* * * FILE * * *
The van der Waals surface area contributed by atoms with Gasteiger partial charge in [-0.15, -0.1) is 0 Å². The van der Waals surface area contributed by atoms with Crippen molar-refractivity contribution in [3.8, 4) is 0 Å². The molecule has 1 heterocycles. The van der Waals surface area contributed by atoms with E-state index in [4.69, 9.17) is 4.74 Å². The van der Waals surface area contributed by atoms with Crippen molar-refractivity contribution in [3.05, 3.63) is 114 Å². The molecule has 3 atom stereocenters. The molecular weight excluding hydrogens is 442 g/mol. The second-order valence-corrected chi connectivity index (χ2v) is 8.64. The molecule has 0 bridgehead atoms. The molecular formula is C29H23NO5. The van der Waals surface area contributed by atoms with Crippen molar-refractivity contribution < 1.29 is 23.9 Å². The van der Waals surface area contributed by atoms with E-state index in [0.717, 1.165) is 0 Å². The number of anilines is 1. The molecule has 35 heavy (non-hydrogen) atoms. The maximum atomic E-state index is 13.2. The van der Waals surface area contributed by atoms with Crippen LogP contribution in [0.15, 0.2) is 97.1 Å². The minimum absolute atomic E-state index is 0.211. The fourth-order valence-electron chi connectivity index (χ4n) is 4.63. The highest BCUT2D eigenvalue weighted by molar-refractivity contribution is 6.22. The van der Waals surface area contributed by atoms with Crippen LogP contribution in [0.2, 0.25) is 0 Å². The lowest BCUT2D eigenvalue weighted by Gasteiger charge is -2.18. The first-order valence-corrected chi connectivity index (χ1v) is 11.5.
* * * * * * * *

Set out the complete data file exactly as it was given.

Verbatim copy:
The van der Waals surface area contributed by atoms with Gasteiger partial charge in [-0.15, -0.1) is 0 Å². The van der Waals surface area contributed by atoms with Crippen molar-refractivity contribution in [3.8, 4) is 0 Å². The molecule has 1 heterocycles. The van der Waals surface area contributed by atoms with E-state index in [4.69, 9.17) is 4.74 Å². The van der Waals surface area contributed by atoms with Crippen molar-refractivity contribution in [3.05, 3.63) is 114 Å². The molecule has 3 atom stereocenters. The molecular weight excluding hydrogens is 442 g/mol. The second-order valence-corrected chi connectivity index (χ2v) is 8.64. The molecule has 0 bridgehead atoms. The molecular formula is C29H23NO5. The van der Waals surface area contributed by atoms with Crippen molar-refractivity contribution < 1.29 is 23.9 Å². The van der Waals surface area contributed by atoms with E-state index in [0.717, 1.165) is 0 Å². The number of anilines is 1. The molecule has 35 heavy (non-hydrogen) atoms. The maximum atomic E-state index is 13.2. The van der Waals surface area contributed by atoms with Crippen LogP contribution in [0.15, 0.2) is 97.1 Å². The minimum absolute atomic E-state index is 0.211. The fourth-order valence-electron chi connectivity index (χ4n) is 4.63. The highest BCUT2D eigenvalue weighted by molar-refractivity contribution is 6.22. The van der Waals surface area contributed by atoms with Crippen LogP contribution in [0.2, 0.25) is 0 Å². The lowest BCUT2D eigenvalue weighted by Gasteiger charge is -2.18. The first-order valence-corrected chi connectivity index (χ1v) is 11.5.